women’s rights

A Follow-Up to the Capital FM piece

First of all, I would like to thank everyone that took the time to leave their thoughts, comments, opinions and passions about the state of women, men and Malaysians in this country. I read every one of them and was honored by your thoughts. Yes, even the bad and negative ones, because they have every right to say it too- although I will never agree with it. Especially the guy that said “why don’t you make me a sandwich?”- you my friend, is exactly the reason why we need to push for a greater change in our mentalities about other genders.

I was extremely overwhelmed and terrified by the sudden virility of the post. I had written it seven months ago from today, and it obviously left me wondering “what the heck happened?!” from all that time until now to warrant such a response.

For this I have to acknowledge Patrick Teoh, Noelle Lim, Sharaad Kuttan, Juwita Suwito, Ivy Josiah and Marina Mahathir- as some of the people that shared it. These are all people who I truly respect and admire as opinion leaders in this society. For that reason alone, this episode in my life has left me flattered for the privilege of being read by them.

I was also left conflicted. Conflicted because there was too much of a focus on what was said about the public personalities and DJs in the piece and not enough about the larger questions- mainly how are we going to bring about change for the people most affected by marginalization and discrimination because of their gender? And also, how much discussion has to be done before actual, purposeful, concerted action will take place?

I need to take responsibility for some of the things I said, and offer some clarity. First, liking a radio personality is different from respect. I do not have to like everyone, but I do respect the radio personality that is- Xandria and Joanne, and the station as well. My hope is that people would stop flaming them. Secondly, I hope Malaysians exercise some maturity in realizing that a “public personality” is distinct, and separate from who that “person” is in their daily lives. I am absolutely sure there are people that love Joanne and Xandria- their families, friends and colleagues- they would not be where they are today if they did not have these people.  What I know about these “personalities” is what was conveyed to me through their presentation on air. So we need to keep the two separate so that a more “reasoned” discussion can take place in order to focus on the real issue here.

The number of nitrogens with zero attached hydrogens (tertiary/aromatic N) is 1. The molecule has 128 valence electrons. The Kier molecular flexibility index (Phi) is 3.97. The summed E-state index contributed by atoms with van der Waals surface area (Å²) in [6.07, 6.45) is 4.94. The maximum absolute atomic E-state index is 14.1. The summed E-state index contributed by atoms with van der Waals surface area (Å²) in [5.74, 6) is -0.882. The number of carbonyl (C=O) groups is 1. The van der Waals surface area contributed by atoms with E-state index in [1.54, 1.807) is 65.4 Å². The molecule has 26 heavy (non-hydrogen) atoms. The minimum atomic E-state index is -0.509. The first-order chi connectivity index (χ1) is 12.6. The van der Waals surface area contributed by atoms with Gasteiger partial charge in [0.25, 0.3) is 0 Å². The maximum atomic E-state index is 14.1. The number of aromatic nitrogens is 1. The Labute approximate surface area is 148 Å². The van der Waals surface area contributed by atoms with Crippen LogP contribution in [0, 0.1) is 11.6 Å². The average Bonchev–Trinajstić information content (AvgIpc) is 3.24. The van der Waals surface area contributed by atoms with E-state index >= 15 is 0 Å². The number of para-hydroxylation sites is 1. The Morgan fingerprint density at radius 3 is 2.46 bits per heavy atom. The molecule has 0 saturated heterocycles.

Malaysian society needs to tackle some very important questions that might not be solved in this generation. What are the responsibilities and actions we- the individual- can take to alleviate some of our problems? Problems that are so multi-layered and complex? How can we bring an end to children of rape, forced into marrying their rapist? How can we stop the woman who takes the endless beatings from her husband, because she is dependent on him for her family?

Feminism is not about “hating men”, it is about making gender matter less. A woman’s issue is a man’s issue, because what is meant by “equality” is that we both suffer equally when one gender is allowed to live as “less”. A man is not defined by being different from a woman. A man is defined by being different from a boy. This means taking responsibility for what our actions have done.

What can we, the people reading this- the people with access to education, the Internet and the privilege of discussing “other people’s” affairs from the comfort of our own homes do to help? The people that have it the worst are the people that are not reading this. Are we going to help them?

I would like the focus and attention to be turned towards these things, and not on me or the radio station. I am just someone who wrote something. I do not want to be put on a pedestal for the work I did not do. Spreading an idea is very different from actually doing the work required to affect change. We need to take action, after all the “talk” is done.

We need to stop talking and just “do”.

Sincerely,

CLICK HERE to Read The Open Letter

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